One of the best things about photography is the versatility it offers. Today, with the myriad of lenses and effects available, you can take a picture from average to beautiful in a matter of minutes. If you ever find yourself wishing you could add new effects to your old pictures, scanning photos allows you to import your old pictures into photo editing programs. You can then add the effects you desire and play around with different ones until your heart’s content.
Although vintage photos have been very popular in the last few years, one of the most popular effects recently is the bokeh effect. It may sound like something foregin but it’s actually a great effect that can turn a simple photo into a piece of art.
What is the Bokeh Effect?
The word “bokeh” is a Japanese term meaning blur or haze - you can tell that the bokeh effect has been applied to an image when a focused subject is against a blurry backdrop. For example, you’ll often see subjects portrayed within a bustling city, against a backdrop of blurry colored lights.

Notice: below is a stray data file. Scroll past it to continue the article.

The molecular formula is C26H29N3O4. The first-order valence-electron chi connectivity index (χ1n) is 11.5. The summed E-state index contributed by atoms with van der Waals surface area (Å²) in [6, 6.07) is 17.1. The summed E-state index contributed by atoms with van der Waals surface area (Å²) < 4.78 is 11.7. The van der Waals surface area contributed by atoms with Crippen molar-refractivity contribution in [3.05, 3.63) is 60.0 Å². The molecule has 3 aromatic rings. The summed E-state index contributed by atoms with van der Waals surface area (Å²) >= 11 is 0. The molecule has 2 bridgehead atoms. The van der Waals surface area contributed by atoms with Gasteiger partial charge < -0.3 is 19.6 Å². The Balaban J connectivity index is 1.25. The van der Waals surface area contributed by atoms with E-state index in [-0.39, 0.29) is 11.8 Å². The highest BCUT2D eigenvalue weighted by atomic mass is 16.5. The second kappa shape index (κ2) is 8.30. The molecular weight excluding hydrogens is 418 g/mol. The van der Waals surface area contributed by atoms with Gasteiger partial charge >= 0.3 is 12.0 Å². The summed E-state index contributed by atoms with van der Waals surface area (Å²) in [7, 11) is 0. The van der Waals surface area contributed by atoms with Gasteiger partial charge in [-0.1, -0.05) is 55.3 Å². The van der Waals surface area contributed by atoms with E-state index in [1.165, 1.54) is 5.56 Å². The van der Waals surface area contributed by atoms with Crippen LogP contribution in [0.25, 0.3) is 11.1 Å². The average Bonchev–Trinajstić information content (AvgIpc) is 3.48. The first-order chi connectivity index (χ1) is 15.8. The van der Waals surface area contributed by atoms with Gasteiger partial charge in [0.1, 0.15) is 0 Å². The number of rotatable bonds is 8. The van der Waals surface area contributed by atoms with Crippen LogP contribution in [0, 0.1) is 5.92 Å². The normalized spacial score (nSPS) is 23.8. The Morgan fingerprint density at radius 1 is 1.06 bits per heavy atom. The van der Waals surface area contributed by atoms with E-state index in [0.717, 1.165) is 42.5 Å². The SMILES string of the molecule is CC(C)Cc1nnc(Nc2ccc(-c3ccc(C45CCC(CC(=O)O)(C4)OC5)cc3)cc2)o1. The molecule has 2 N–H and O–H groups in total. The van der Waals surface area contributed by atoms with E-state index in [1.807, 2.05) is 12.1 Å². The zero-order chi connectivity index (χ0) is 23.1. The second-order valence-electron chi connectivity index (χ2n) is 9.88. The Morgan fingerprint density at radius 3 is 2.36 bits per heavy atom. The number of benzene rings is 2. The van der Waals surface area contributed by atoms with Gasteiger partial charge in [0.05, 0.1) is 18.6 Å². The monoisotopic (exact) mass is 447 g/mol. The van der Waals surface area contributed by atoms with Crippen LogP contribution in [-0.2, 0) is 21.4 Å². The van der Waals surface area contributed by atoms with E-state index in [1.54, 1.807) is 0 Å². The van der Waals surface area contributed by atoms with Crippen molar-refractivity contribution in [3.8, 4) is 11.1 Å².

How to Get the Bokeh Effect
One of the best parts of photography is experimenting with different lenses and techniques to achieve a desired effect. Some of the steps to achieving the bokeh effect are:
Get very close to the main subject. You want to make sure that the subject is in focus as much as possible. Using a macro lens or a long zoom lens may help you achieve a balance.
Make sure the background is as far away as possible. Keep the light behind your subject, leaving the background out of focus. Try shooting during evening hours.
Pay attention to aperture. You want a large aperture to allow for the blurred effect. Try setting your shutter speed to 1/50, which will create the balls of light. A slower shutter speed will allow the background to remain out of focus, but you won’t achieve the light balls crucial to the bokeh effect.
Adding the Bokeh Effect After Scanning Photos
You can add the bokeh effect to digitized photos, but be mindful that it isn't ideal for every one. If you’re scanning family photos where there are many subjects, the bokeh effect might not work. You want to look for a photo that has a single subject.
Using a photo editing program like Photoshop, you can use layers to manipulate the background. This is where you’ll add the desired effect. The subject of the photo will remain in focus.
Examples of the Bokeh Effect
Source: Jeff Laitila
Source: The Pho.to Blog
What are your favorite effects used in photography? Share them in a comment and we might feature it in an upcoming blog!
Top Photo Credit: Flickr